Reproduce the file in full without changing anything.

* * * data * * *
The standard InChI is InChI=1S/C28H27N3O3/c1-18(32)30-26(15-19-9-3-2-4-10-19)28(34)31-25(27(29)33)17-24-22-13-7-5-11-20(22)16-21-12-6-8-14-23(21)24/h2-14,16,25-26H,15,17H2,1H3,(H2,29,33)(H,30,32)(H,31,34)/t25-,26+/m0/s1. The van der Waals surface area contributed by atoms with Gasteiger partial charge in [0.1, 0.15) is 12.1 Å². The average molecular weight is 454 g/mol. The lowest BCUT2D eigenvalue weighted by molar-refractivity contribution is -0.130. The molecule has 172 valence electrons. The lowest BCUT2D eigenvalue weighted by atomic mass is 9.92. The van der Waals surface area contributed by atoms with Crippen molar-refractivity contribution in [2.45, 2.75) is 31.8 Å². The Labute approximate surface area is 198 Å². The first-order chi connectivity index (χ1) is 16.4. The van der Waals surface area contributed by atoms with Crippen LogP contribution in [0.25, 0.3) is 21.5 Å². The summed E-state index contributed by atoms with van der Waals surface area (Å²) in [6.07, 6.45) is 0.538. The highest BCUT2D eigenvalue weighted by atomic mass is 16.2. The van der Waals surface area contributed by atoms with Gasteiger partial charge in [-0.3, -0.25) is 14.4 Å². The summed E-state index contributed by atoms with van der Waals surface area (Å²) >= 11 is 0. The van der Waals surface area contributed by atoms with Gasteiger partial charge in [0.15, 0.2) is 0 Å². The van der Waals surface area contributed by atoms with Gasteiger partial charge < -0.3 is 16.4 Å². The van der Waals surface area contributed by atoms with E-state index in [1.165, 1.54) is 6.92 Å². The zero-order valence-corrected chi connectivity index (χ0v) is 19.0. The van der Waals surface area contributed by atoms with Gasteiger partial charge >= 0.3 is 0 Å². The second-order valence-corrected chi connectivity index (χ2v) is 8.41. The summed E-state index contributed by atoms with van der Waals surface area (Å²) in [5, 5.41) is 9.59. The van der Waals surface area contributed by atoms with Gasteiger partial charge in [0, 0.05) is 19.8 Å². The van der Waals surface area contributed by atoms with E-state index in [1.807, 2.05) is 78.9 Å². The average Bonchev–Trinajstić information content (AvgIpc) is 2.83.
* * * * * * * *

The standard InChI is InChI=1S/C28H27N3O3/c1-18(32)30-26(15-19-9-3-2-4-10-19)28(34)31-25(27(29)33)17-24-22-13-7-5-11-20(22)16-21-12-6-8-14-23(21)24/h2-14,16,25-26H,15,17H2,1H3,(H2,29,33)(H,30,32)(H,31,34)/t25-,26+/m0/s1. The van der Waals surface area contributed by atoms with Gasteiger partial charge in [0.1, 0.15) is 12.1 Å². The average molecular weight is 454 g/mol. The lowest BCUT2D eigenvalue weighted by molar-refractivity contribution is -0.130. The molecule has 172 valence electrons. The lowest BCUT2D eigenvalue weighted by atomic mass is 9.92. The van der Waals surface area contributed by atoms with Crippen molar-refractivity contribution in [2.45, 2.75) is 31.8 Å². The Labute approximate surface area is 198 Å². The first-order chi connectivity index (χ1) is 16.4. The van der Waals surface area contributed by atoms with Crippen LogP contribution in [0.25, 0.3) is 21.5 Å². The summed E-state index contributed by atoms with van der Waals surface area (Å²) in [6.07, 6.45) is 0.538. The highest BCUT2D eigenvalue weighted by atomic mass is 16.2. The van der Waals surface area contributed by atoms with Gasteiger partial charge in [-0.3, -0.25) is 14.4 Å². The summed E-state index contributed by atoms with van der Waals surface area (Å²) >= 11 is 0. The van der Waals surface area contributed by atoms with Gasteiger partial charge in [0.15, 0.2) is 0 Å². The van der Waals surface area contributed by atoms with Gasteiger partial charge < -0.3 is 16.4 Å². The van der Waals surface area contributed by atoms with E-state index in [1.165, 1.54) is 6.92 Å². The zero-order valence-corrected chi connectivity index (χ0v) is 19.0. The van der Waals surface area contributed by atoms with Gasteiger partial charge >= 0.3 is 0 Å². The second-order valence-corrected chi connectivity index (χ2v) is 8.41. The summed E-state index contributed by atoms with van der Waals surface area (Å²) in [5, 5.41) is 9.59. The van der Waals surface area contributed by atoms with Gasteiger partial charge in [0, 0.05) is 19.8 Å². The van der Waals surface area contributed by atoms with E-state index in [1.807, 2.05) is 78.9 Å². The average Bonchev–Trinajstić information content (AvgIpc) is 2.83.